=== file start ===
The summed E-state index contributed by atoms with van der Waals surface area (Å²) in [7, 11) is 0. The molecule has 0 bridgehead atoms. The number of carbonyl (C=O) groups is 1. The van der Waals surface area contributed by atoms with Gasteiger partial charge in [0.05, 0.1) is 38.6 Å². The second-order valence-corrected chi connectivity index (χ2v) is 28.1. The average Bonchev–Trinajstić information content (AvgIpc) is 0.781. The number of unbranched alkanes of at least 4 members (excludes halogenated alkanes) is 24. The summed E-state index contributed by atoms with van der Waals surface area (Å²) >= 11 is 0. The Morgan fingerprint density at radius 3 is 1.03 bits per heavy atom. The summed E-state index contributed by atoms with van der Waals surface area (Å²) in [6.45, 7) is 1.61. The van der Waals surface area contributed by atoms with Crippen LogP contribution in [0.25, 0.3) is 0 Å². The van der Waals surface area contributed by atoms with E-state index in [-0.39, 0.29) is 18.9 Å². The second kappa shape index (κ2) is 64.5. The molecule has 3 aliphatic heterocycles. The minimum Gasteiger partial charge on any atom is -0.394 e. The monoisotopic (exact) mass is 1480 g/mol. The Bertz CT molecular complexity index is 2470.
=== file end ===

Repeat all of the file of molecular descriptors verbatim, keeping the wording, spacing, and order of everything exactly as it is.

The summed E-state index contributed by atoms with van der Waals surface area (Å²) in [7, 11) is 0. The molecule has 0 bridgehead atoms. The number of carbonyl (C=O) groups is 1. The van der Waals surface area contributed by atoms with Gasteiger partial charge in [0.05, 0.1) is 38.6 Å². The second-order valence-corrected chi connectivity index (χ2v) is 28.1. The average Bonchev–Trinajstić information content (AvgIpc) is 0.781. The number of unbranched alkanes of at least 4 members (excludes halogenated alkanes) is 24. The summed E-state index contributed by atoms with van der Waals surface area (Å²) >= 11 is 0. The Morgan fingerprint density at radius 3 is 1.03 bits per heavy atom. The summed E-state index contributed by atoms with van der Waals surface area (Å²) in [6.45, 7) is 1.61. The van der Waals surface area contributed by atoms with Crippen LogP contribution in [0.25, 0.3) is 0 Å². The van der Waals surface area contributed by atoms with E-state index in [-0.39, 0.29) is 18.9 Å². The second kappa shape index (κ2) is 64.5. The molecule has 3 aliphatic heterocycles. The minimum Gasteiger partial charge on any atom is -0.394 e. The monoisotopic (exact) mass is 1480 g/mol. The Bertz CT molecular complexity index is 2470.